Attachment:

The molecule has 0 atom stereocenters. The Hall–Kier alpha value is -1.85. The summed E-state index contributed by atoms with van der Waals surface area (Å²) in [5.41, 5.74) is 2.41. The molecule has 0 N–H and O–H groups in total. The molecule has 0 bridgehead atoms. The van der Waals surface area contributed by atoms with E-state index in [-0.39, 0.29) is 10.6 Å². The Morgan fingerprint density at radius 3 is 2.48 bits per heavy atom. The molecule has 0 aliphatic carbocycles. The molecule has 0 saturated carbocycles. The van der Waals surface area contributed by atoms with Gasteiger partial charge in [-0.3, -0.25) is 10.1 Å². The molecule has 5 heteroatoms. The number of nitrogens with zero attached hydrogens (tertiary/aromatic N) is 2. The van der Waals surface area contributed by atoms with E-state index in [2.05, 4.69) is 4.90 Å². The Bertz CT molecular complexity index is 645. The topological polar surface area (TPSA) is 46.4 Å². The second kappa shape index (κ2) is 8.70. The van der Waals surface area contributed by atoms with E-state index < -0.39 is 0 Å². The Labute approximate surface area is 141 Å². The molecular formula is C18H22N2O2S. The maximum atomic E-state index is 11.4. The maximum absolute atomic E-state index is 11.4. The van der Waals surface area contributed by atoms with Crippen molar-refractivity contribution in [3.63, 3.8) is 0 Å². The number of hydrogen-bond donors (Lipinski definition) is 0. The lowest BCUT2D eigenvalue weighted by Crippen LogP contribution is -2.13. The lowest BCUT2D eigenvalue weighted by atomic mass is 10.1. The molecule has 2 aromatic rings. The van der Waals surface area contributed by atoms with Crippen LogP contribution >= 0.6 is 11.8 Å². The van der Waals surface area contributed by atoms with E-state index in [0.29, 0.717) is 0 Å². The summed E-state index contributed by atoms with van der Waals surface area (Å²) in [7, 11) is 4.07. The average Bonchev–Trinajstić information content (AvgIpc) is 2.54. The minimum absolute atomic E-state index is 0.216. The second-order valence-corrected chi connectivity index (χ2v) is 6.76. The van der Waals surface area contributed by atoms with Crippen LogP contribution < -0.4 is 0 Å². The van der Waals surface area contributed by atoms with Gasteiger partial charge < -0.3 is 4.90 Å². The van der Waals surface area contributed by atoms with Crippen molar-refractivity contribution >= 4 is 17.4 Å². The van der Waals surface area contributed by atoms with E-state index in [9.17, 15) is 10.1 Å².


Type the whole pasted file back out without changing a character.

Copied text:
The molecule has 0 atom stereocenters. The Hall–Kier alpha value is -1.85. The summed E-state index contributed by atoms with van der Waals surface area (Å²) in [5.41, 5.74) is 2.41. The molecule has 0 N–H and O–H groups in total. The molecule has 0 bridgehead atoms. The van der Waals surface area contributed by atoms with E-state index in [-0.39, 0.29) is 10.6 Å². The Morgan fingerprint density at radius 3 is 2.48 bits per heavy atom. The molecule has 0 aliphatic carbocycles. The molecule has 0 saturated carbocycles. The van der Waals surface area contributed by atoms with Gasteiger partial charge in [-0.3, -0.25) is 10.1 Å². The molecule has 5 heteroatoms. The number of nitrogens with zero attached hydrogens (tertiary/aromatic N) is 2. The van der Waals surface area contributed by atoms with E-state index in [2.05, 4.69) is 4.90 Å². The Bertz CT molecular complexity index is 645. The topological polar surface area (TPSA) is 46.4 Å². The second kappa shape index (κ2) is 8.70. The van der Waals surface area contributed by atoms with E-state index < -0.39 is 0 Å². The Labute approximate surface area is 141 Å². The molecular formula is C18H22N2O2S. The maximum atomic E-state index is 11.4. The maximum absolute atomic E-state index is 11.4. The van der Waals surface area contributed by atoms with Crippen molar-refractivity contribution in [3.63, 3.8) is 0 Å². The number of hydrogen-bond donors (Lipinski definition) is 0. The lowest BCUT2D eigenvalue weighted by Crippen LogP contribution is -2.13. The lowest BCUT2D eigenvalue weighted by atomic mass is 10.1. The molecule has 2 aromatic rings. The van der Waals surface area contributed by atoms with Crippen LogP contribution >= 0.6 is 11.8 Å². The van der Waals surface area contributed by atoms with E-state index in [0.29, 0.717) is 0 Å². The summed E-state index contributed by atoms with van der Waals surface area (Å²) in [7, 11) is 4.07. The average Bonchev–Trinajstić information content (AvgIpc) is 2.54. The minimum absolute atomic E-state index is 0.216. The second-order valence-corrected chi connectivity index (χ2v) is 6.76. The van der Waals surface area contributed by atoms with Crippen LogP contribution < -0.4 is 0 Å². The van der Waals surface area contributed by atoms with Gasteiger partial charge < -0.3 is 4.90 Å². The van der Waals surface area contributed by atoms with Crippen molar-refractivity contribution >= 4 is 17.4 Å². The van der Waals surface area contributed by atoms with E-state index in [9.17, 15) is 10.1 Å².